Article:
Life insurers convey concerns over draft Ulip norms to Irdai

By: |
Mumbai | July 14, 2015 12:15 AM

The draft guidelines issued by Irdai mandate at least 25% of Ulip funds to be invested in Central government securities. Industry players believe this move could lead to lower participation from retail investors

Members of Life Insurance Council, an apex body of life insurers, and other representatives from the sector met regulator Irdai recently to discuss the draft Ulip norms.

The draft guidelines issued by the Insurance Regulatory and Development Authority of India (Irdai) mandate at least 25% of unit-linked insurance plan (Ulip) funds to be invested in Central government securities. Life insurers will now send their final review of the draft norms by July 24 to the regulator.

V Manickam, secretary general, Life Insurance Council, said: “We had a meeting with member of finance and investments, Irdai, on July 10 and explained our concerns on the issue. We suggested that they should not implement these draft guidelines as Ulips are for risk-taking investors. Even now, the insurance sector invests around 16% of the total Ulip corpus in Central government securities.”

According to the council, the total corpus of Ulips stands at R3.6 lakh crore out of which around R60,000 crore is into Central government securities. The insurers were represented at the meeting by chief financial officers and chief investment officers of six companies.

Earlier in the month, Irdai released draft guidelines that mandated at least 25% of Ulip funds to be invested in Central government securities. However, industry players believe the move could lead to lower participation from retail investors.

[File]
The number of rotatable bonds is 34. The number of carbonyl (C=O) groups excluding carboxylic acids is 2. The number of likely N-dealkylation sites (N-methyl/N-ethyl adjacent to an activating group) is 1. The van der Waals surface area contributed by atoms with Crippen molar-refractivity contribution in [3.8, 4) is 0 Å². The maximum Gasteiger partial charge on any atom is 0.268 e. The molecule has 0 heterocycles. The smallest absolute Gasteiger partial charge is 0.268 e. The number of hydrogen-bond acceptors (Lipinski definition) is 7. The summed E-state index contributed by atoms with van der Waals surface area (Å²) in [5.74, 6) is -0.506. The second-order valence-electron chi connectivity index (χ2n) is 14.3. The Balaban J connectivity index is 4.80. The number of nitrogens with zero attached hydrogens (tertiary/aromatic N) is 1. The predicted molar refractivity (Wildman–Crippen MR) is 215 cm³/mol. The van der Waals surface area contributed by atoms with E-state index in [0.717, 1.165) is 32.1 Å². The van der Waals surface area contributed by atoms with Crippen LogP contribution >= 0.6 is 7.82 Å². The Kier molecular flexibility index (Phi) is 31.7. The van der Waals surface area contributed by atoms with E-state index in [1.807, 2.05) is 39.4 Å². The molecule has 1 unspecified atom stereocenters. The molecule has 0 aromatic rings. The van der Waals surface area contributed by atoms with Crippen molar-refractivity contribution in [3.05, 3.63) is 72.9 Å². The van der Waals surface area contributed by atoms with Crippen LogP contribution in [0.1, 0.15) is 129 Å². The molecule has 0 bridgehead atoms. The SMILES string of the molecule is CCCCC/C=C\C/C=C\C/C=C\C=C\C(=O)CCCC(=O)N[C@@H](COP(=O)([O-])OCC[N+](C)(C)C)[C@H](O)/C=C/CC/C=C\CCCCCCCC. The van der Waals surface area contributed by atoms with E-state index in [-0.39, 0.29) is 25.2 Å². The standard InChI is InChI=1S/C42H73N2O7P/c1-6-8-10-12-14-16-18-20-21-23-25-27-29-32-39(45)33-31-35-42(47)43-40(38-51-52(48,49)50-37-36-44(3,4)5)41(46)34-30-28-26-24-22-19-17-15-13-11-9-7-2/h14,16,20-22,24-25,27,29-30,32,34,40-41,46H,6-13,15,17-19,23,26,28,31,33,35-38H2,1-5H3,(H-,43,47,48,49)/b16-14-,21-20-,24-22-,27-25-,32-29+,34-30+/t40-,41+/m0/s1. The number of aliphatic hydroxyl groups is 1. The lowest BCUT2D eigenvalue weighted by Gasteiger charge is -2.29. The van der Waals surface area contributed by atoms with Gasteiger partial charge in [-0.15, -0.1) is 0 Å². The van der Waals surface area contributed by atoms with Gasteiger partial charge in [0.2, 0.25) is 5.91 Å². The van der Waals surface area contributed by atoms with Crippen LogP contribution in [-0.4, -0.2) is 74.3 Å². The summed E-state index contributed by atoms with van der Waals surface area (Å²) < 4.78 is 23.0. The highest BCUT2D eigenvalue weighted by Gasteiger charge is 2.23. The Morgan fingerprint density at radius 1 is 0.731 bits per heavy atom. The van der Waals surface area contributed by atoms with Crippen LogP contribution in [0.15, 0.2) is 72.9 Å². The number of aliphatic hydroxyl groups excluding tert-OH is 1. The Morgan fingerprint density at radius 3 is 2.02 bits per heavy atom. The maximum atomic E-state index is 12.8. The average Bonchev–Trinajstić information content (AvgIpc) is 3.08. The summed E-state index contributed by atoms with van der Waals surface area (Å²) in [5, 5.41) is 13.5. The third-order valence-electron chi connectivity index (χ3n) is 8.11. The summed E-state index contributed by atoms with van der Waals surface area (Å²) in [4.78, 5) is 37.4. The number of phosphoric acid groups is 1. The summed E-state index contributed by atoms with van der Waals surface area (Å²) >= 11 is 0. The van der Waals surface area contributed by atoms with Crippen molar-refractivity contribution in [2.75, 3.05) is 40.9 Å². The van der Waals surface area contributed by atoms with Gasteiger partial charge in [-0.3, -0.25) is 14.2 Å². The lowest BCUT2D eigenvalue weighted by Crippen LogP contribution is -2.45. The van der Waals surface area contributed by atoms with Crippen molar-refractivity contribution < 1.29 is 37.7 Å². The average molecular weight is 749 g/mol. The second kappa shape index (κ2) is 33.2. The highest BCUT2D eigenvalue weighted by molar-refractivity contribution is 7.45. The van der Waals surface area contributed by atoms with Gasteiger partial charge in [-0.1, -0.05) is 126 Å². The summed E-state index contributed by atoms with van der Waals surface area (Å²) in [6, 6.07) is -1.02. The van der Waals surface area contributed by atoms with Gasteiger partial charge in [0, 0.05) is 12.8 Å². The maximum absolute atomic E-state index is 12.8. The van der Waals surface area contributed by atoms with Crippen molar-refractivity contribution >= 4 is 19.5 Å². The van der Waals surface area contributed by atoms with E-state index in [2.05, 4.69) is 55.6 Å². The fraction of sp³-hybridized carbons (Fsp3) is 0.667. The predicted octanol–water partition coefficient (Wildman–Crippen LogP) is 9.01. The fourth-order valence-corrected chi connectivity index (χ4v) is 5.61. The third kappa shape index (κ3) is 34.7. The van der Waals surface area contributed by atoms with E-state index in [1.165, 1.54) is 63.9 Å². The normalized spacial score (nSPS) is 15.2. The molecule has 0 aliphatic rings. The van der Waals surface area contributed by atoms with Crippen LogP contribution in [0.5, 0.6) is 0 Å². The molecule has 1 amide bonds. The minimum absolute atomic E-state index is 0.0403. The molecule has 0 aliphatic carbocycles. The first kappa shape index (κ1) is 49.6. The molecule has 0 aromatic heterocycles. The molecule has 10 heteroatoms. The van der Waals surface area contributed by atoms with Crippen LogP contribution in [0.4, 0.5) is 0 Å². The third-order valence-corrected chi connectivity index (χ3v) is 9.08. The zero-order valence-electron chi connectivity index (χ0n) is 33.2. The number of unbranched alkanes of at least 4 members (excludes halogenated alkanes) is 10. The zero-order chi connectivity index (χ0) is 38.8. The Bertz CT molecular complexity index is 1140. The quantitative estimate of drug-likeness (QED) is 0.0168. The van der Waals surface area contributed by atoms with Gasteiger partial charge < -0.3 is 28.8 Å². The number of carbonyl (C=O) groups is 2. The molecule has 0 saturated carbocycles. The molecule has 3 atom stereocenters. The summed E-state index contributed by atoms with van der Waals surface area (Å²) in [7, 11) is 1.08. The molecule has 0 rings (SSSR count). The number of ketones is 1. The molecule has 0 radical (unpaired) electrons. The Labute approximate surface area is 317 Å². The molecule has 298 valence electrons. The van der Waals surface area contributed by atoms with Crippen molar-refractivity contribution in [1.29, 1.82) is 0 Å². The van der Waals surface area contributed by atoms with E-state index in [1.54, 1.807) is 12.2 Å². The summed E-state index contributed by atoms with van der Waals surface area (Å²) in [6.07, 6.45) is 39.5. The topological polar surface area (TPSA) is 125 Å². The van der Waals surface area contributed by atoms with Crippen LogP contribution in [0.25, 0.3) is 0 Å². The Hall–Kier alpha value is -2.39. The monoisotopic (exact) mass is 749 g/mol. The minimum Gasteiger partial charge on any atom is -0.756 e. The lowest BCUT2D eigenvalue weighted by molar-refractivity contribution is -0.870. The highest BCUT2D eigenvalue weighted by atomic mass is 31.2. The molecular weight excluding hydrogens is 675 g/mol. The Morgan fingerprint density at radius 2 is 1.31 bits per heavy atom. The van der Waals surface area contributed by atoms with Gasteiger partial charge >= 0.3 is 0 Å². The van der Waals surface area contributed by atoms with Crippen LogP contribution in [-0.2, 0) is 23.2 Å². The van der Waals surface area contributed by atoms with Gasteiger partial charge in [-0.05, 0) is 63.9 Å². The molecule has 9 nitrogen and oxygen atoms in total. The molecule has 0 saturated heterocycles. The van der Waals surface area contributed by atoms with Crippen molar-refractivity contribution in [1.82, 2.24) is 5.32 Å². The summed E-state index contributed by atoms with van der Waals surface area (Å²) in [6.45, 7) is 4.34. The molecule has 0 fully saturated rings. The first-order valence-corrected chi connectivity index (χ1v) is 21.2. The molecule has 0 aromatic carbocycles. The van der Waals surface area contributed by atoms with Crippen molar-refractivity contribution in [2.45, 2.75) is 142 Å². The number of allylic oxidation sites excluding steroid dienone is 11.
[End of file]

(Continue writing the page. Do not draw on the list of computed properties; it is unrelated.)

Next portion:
There are several types of Ulips and different funds have different risk profiles. While some invest in equity, others go for a balanced approach, and still others invest only in debt products. Ulips are also eligible for tax benefits under Section 80C of Income-Tax Act.

“We have requested that if Irdai still wants to hike investments in Central government securities, they should do it for traditional plans as they are less risky,” said Manickam.

According to the rules, 50% of the premium collected from traditional policies has to be invested in Central as well as state government securities.

Industry participants are hopeful that the draft guidelines would be modified.

“If this proposal is implemented, it will become very difficult to sell these policies. For many players, a large share of profit comes from Ulips. We hope that, in the next few weeks, there will be some clarity on the issue,” said a top official from a leading life insurance company.

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